Leading straight on from this whirlwind tour of Fremen life is the disconcertingly detailed depiction of Mohiam’s aforementioned rape by Vladimir Harkonnen on Giedi Prime. This shocking scene is so traumatising that the comic’s publishers actually have a warning as to its explicitness stamped inside the book’s cover, and even go so far as to highlight the National Sexual Assault Hotline for those readers who want “more information on how to prevent and report acts of sexual assault”. Such a responsible attitude to an utterly reprehensible crime by “BOOM! Studios” is extremely laudable, but also debatably begs the question as to why illustrator Dev Pramanik couldn’t have been tasked to pencil more of Kynes’ adventures on Arrakis rather than provide so detailed a depiction of the Baron’s attack that the artist even goes so far as to actually sketch the release of the “virulent pathogens” latently stored within the Bene Gesserit’s polynucleotide chain during the couple’s disagreeable intercourse.

The regular cover art of "DUNE: HOUSE ATREIDES" #7 by Evan Eagle

Friday, 4 June 2021

Star Wars: Bounty Hunters #10 - Marvel Comics

Besides an intriguing opening scene which sheds even more light upon the fractious relationship between Beilert Valance and Han Solo back when they were both Imperial cadets together on Qhulosk, Ethan Sacks’ script for Issue Ten of “Star Wars: Bounty Hunters” is primarily focused upon providing the science fiction franchise’s fan-base with a truly pulse-pounding gun-battle aboard a lone Rebel Alliance transporter. Indeed, this conclusion to the author’s “Terminus Gauntlet” storyline is almost unrelenting in its action-packed antics as the human male bounty hunter goes on a solo killing campaign against Skragg’s band of piratical misfits.

Rather pleasingly though, this twenty-page periodical’s plot isn’t simply limited to a number of unimaginative set-pieces in which the cyborg brutally murders his opponents so as to save the lives of the space vessel’s crew, but instead includes a surprising secondary scenario concerning Dengar the Demolisher being long-term friends with the traitorous Commander Hill Purpura, and the scurrilous pair’s plan to sell “the transponder codes for every ship in the Rebel armada” to the Empire.

In addition, despite his preparedness and ability to physically connect himself to the transporter’s computer-controlled systems, Valance is still ‘realistically’ shown as being somewhat vulnerable to chance, and more than once relies upon the assistance of Private Blanch Sproull in order to overcome his vicious adversaries. Such susceptibility to bad circumstances really helps add a truly palpable sense of concern for this title’s central character, and also imbues each of Beilert’s successful assassinations with an extra celebratory element – especially when the former mining slave manages to pull off something quite clever like trapping a pair of poorly-thinking bandits in an air lock; “Doesn’t require much intelligence to become a pirate does it?”

Helping this comic’s narrative bound along is artist Paolo Villanelli, whose marvellous panel work both clearly shows all the steps required by the facially-disfigured bounty hunter to enact his plan for retaking the stranded Rebel Transport, as well as portrays the increasing fear experienced by the new Ohnaka Gang as their superior numbers quickly dwindle and they realise that their own deaths are imminent. Furthermore, the illustrator appears to be able to pencil a seriously bone-crunching blow whenever it is called for, as seen on a couple of occasions by the cybernetically-enhanced Sproull walloping her foes from behind with a trusty iron bar.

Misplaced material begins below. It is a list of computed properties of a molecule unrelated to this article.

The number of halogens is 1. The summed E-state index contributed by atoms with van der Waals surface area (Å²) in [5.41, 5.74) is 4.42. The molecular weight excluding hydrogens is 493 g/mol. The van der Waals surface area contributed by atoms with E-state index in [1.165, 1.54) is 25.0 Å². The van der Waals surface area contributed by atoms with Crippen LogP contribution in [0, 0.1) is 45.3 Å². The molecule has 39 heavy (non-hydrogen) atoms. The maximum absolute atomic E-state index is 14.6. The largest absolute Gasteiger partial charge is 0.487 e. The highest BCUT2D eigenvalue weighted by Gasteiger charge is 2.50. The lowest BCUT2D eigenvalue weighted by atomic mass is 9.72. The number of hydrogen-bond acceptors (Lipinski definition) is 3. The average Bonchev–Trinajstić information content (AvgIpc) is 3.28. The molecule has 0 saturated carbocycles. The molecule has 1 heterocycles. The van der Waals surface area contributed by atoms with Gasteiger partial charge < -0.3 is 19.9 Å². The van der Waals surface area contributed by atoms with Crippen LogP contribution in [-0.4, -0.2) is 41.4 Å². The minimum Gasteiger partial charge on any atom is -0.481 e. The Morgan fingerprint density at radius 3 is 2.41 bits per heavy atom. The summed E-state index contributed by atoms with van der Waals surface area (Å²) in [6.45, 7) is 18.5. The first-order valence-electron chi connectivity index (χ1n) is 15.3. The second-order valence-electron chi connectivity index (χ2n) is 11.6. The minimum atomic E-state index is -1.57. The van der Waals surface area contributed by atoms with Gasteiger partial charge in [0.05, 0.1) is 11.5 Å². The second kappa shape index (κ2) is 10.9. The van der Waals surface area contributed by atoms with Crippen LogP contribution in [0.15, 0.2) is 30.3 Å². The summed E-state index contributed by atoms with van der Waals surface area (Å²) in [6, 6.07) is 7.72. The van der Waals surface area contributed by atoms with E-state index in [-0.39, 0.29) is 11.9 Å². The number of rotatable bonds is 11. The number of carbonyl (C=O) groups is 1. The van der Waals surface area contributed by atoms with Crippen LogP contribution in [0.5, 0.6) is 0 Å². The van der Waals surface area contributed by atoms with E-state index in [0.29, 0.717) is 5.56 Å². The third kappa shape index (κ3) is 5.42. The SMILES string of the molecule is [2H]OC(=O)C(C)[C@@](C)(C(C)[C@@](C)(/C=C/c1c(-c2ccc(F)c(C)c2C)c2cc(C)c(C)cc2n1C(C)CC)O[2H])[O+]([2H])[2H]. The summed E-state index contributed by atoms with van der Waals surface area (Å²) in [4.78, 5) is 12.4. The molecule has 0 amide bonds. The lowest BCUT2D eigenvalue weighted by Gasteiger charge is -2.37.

The regular cover art for "STAR WARS: BOUNTY HUNTERS" #10 by Mattia De Iulis

Thursday, 3 June 2021

Shadowman #2 - Valiant Entertainment

SHADOWMAN No. 2, May 2021
It really is very clear why publishers “Valiant Entertainment” are already referring to Cullen Bunn and Jon Davis-Hunt as a “bone-chilling team” if the collaborative creators’ work for Issue Two of “Shadowman” is anything to go by. Indeed, considering that this terrifying tale will probably wrong-foot many a bibliophile with the horrific outcome of just its opening sequence involving a seemingly harmless family foolishly stopping to ‘rescue’ a homicidal hitchhiker, there will doubtless be a timid few within the comic’s audience who in future will momentarily pause before gingerly turning this title’s pages and casting their eyes upon the next instance of abject gruesomeness.

Happily however, the ghastly fate of those mortals foolish enough to be seeking transportation to the deserted town of Enoch in Arizona isn’t simply a gratuitously graphic affair just for the sake of it. But is rather used to show just how depressingly dark the appetite of the run-down settlement’s resident demon actually is, as well as the insane grisliness of the three-headed beast’s plan to use a festering pile of slaughtered corpses to seed a rift to the Deadside.

As a result, this sense of revulsion generated by the inhuman way the creature’s over-zealous minions tear apart their latest victim limb by limb is clearly intentional, and arguably allows the reader to experience the actual emotions which subsequently motivate the somewhat indifferent titular character to finally act; “The Shadow Loa bound to my soul ensures that I can’t be scared. I can feel disgust though. I can be affronted by the nastiness I encounter. This is where the ghosts come from. Brought here to open the gate. Carcasses wedged like doorstops to keep the passage between worlds open.”

Similarly as successful in generating a sympathetic response for some of the grotesque farmer’s victims, is Davis-Hunt’s absolutely awesome illustrations and the way the artist pencils a pair of thrice-damned, fang-faced children as disconcerting flesh-devouring terrors. In addition, the effect of Enoch’s location straddling such a delicately-balanced cross-section of the universe is extremely well visualised by the video games designer, due to his panels constantly switching the municipality back and forth between its current-day depilated state and when it was previously a bit of a boom town.